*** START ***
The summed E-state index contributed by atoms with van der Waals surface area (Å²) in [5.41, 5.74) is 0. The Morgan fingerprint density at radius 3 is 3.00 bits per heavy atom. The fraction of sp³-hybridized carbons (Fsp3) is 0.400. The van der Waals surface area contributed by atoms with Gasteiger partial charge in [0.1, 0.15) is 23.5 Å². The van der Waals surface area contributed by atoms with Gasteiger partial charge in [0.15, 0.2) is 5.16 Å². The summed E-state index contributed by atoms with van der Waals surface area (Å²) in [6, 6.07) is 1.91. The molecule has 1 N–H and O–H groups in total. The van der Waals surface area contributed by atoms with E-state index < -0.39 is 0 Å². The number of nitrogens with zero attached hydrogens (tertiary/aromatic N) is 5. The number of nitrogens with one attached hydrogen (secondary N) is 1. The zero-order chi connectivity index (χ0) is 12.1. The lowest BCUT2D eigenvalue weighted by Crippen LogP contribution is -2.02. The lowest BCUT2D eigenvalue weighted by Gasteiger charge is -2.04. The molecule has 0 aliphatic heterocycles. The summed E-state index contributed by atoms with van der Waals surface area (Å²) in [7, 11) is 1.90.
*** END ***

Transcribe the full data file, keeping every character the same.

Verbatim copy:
The summed E-state index contributed by atoms with van der Waals surface area (Å²) in [5.41, 5.74) is 0. The Morgan fingerprint density at radius 3 is 3.00 bits per heavy atom. The fraction of sp³-hybridized carbons (Fsp3) is 0.400. The van der Waals surface area contributed by atoms with Gasteiger partial charge in [0.1, 0.15) is 23.5 Å². The van der Waals surface area contributed by atoms with Gasteiger partial charge in [0.15, 0.2) is 5.16 Å². The summed E-state index contributed by atoms with van der Waals surface area (Å²) in [6, 6.07) is 1.91. The molecule has 1 N–H and O–H groups in total. The van der Waals surface area contributed by atoms with E-state index < -0.39 is 0 Å². The number of nitrogens with zero attached hydrogens (tertiary/aromatic N) is 5. The number of nitrogens with one attached hydrogen (secondary N) is 1. The zero-order chi connectivity index (χ0) is 12.1. The lowest BCUT2D eigenvalue weighted by Crippen LogP contribution is -2.02. The lowest BCUT2D eigenvalue weighted by Gasteiger charge is -2.04. The molecule has 0 aliphatic heterocycles. The summed E-state index contributed by atoms with van der Waals surface area (Å²) in [7, 11) is 1.90.